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Post by amritia3ee Sat 24 Dec 2011, 9:39 pm

And to back up point number 4, my poll about comparing the Top 4, which people though was pointless as it was obvious, also shows something does it not.
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Post by amritia3ee Sat 24 Dec 2011, 9:41 pm

sportslover wrote:Well done amritia no doubt he wii be doing similar article(s) apologising for what he has said about you and many others on this forum.

But don 't hold your breath waiting!

Merry Xmas.
Merry Xmas sportslover Hug
Were you being sarcastic? lol i dont think Tenez will apologise for calling me armpit and other names- Smile im not going to hold my breath waiting thats for sure!
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Post by JuliusHMarx Sat 24 Dec 2011, 9:45 pm

Hmmm, point 4 sort of illustrates a hypothetical argument, which is correct, but which no-one has actually made.
The overall standard of tennis will always be higher 5 years later on. That's just the way the game develops. It's one reason why I don't care much for weak/strong era comparisons (even assuming one can define an era. Why 2003 - 2006, why not 2004 - 2008? Or June 2001 - Sept 2005?) - there's so many variables (strings, rackets, courts, balls, training techniques etc.) as to make such comparisons almost futile.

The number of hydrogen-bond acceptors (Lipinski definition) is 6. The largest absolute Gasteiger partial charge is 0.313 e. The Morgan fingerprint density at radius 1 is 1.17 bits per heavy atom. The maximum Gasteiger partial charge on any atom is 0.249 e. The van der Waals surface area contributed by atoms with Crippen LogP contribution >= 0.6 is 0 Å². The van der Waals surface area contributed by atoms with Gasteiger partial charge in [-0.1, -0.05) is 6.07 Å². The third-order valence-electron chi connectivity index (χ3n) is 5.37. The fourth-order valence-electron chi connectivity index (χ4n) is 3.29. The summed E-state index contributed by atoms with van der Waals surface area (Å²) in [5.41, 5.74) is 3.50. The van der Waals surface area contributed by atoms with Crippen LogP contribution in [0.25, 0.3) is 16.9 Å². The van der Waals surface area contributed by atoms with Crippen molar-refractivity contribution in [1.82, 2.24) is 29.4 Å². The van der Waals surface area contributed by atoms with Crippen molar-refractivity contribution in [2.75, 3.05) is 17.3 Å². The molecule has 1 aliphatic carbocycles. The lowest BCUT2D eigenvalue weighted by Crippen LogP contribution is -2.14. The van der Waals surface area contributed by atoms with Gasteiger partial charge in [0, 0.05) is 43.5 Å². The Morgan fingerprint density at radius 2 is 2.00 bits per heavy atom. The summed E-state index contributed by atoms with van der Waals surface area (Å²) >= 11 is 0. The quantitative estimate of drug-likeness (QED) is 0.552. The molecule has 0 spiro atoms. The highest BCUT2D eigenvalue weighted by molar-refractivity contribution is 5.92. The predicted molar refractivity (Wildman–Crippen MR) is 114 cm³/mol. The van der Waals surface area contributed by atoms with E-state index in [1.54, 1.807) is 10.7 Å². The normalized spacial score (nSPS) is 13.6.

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Post by amritia3ee Sat 24 Dec 2011, 9:48 pm

JuliusHMarx wrote:Hmmm, point 4 sort of illustrates a hypothetical argument, which is correct, but which no-one has actually made.
The overall standard of tennis will always be higher 5 years later on. That's just the way the game develops. It's one reason why I don't care much for weak/strong era comparisons (even assuming one can define an era. Why 2003 - 2006, why not 2004 - 2008? Or June 2001 - Sept 2005?) - there's so many variables (strings, rackets, courts, balls, training techniques etc.) as to make such comparisons almost futile.
I do not necessarily think this is true!
For example if Federer decides to retire and Djokovic's game collapses then Nadal will have to do much less to win Grand Slams in 2012. So I don't believe the play would have improved. Smile